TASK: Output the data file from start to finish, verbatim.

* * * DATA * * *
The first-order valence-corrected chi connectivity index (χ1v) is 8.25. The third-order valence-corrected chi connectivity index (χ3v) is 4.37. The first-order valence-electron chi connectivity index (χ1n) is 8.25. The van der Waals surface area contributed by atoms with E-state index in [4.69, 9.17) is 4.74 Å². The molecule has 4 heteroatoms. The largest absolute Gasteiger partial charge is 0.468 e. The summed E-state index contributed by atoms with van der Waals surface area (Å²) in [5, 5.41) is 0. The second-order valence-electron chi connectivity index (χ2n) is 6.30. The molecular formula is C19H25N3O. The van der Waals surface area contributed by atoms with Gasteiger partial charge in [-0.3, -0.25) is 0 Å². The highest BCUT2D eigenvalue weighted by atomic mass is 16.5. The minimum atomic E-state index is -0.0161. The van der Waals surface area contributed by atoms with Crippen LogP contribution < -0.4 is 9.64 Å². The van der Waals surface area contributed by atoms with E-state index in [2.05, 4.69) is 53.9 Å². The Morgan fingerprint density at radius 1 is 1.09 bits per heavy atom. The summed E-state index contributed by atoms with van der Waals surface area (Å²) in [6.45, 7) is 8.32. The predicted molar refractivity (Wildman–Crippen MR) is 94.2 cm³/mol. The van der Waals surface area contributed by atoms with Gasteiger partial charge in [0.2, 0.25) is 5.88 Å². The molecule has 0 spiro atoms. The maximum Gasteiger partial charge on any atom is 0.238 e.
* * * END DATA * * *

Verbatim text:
The first-order valence-corrected chi connectivity index (χ1v) is 8.25. The third-order valence-corrected chi connectivity index (χ3v) is 4.37. The first-order valence-electron chi connectivity index (χ1n) is 8.25. The van der Waals surface area contributed by atoms with E-state index in [4.69, 9.17) is 4.74 Å². The molecule has 4 heteroatoms. The largest absolute Gasteiger partial charge is 0.468 e. The summed E-state index contributed by atoms with van der Waals surface area (Å²) in [5, 5.41) is 0. The second-order valence-electron chi connectivity index (χ2n) is 6.30. The molecular formula is C19H25N3O. The van der Waals surface area contributed by atoms with Gasteiger partial charge in [-0.3, -0.25) is 0 Å². The highest BCUT2D eigenvalue weighted by atomic mass is 16.5. The minimum atomic E-state index is -0.0161. The van der Waals surface area contributed by atoms with Crippen LogP contribution < -0.4 is 9.64 Å². The van der Waals surface area contributed by atoms with E-state index in [2.05, 4.69) is 53.9 Å². The Morgan fingerprint density at radius 1 is 1.09 bits per heavy atom. The summed E-state index contributed by atoms with van der Waals surface area (Å²) in [6.45, 7) is 8.32. The predicted molar refractivity (Wildman–Crippen MR) is 94.2 cm³/mol. The van der Waals surface area contributed by atoms with Gasteiger partial charge in [0.2, 0.25) is 5.88 Å². The molecule has 0 spiro atoms. The maximum Gasteiger partial charge on any atom is 0.238 e.